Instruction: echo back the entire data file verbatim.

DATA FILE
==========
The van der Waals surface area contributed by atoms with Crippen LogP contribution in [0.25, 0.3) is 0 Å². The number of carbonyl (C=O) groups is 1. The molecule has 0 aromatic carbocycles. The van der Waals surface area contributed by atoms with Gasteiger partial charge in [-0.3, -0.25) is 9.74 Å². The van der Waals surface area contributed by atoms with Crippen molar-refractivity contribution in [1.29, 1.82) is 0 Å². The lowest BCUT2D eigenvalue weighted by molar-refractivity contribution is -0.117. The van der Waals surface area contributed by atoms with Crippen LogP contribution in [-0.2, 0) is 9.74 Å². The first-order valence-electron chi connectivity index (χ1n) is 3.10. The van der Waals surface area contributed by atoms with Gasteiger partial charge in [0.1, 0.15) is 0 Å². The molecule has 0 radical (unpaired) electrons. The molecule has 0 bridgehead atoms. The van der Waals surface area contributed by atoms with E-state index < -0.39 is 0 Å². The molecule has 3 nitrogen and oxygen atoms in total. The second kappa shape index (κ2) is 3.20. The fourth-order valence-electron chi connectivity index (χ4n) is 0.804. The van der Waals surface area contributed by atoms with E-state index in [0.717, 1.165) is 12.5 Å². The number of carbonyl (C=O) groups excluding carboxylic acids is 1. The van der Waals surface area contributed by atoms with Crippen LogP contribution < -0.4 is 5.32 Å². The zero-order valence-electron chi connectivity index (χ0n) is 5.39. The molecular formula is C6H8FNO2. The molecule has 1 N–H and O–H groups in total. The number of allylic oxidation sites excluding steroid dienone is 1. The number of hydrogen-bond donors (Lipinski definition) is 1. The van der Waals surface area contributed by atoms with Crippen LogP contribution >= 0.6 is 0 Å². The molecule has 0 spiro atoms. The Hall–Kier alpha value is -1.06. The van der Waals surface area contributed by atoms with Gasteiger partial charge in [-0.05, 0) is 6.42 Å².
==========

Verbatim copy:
The van der Waals surface area contributed by atoms with Crippen LogP contribution in [0.25, 0.3) is 0 Å². The number of carbonyl (C=O) groups is 1. The molecule has 0 aromatic carbocycles. The van der Waals surface area contributed by atoms with Gasteiger partial charge in [-0.3, -0.25) is 9.74 Å². The van der Waals surface area contributed by atoms with Crippen molar-refractivity contribution in [1.29, 1.82) is 0 Å². The lowest BCUT2D eigenvalue weighted by molar-refractivity contribution is -0.117. The van der Waals surface area contributed by atoms with Crippen LogP contribution in [-0.2, 0) is 9.74 Å². The first-order valence-electron chi connectivity index (χ1n) is 3.10. The van der Waals surface area contributed by atoms with Gasteiger partial charge in [0.1, 0.15) is 0 Å². The molecule has 0 radical (unpaired) electrons. The molecule has 0 bridgehead atoms. The van der Waals surface area contributed by atoms with E-state index < -0.39 is 0 Å². The molecule has 3 nitrogen and oxygen atoms in total. The second kappa shape index (κ2) is 3.20. The fourth-order valence-electron chi connectivity index (χ4n) is 0.804. The van der Waals surface area contributed by atoms with E-state index in [0.717, 1.165) is 12.5 Å². The number of carbonyl (C=O) groups excluding carboxylic acids is 1. The van der Waals surface area contributed by atoms with Crippen LogP contribution < -0.4 is 5.32 Å². The zero-order valence-electron chi connectivity index (χ0n) is 5.39. The molecular formula is C6H8FNO2. The molecule has 1 N–H and O–H groups in total. The number of allylic oxidation sites excluding steroid dienone is 1. The number of hydrogen-bond donors (Lipinski definition) is 1. The van der Waals surface area contributed by atoms with Crippen LogP contribution >= 0.6 is 0 Å². The molecule has 0 spiro atoms. The Hall–Kier alpha value is -1.06. The van der Waals surface area contributed by atoms with Gasteiger partial charge in [-0.05, 0) is 6.42 Å².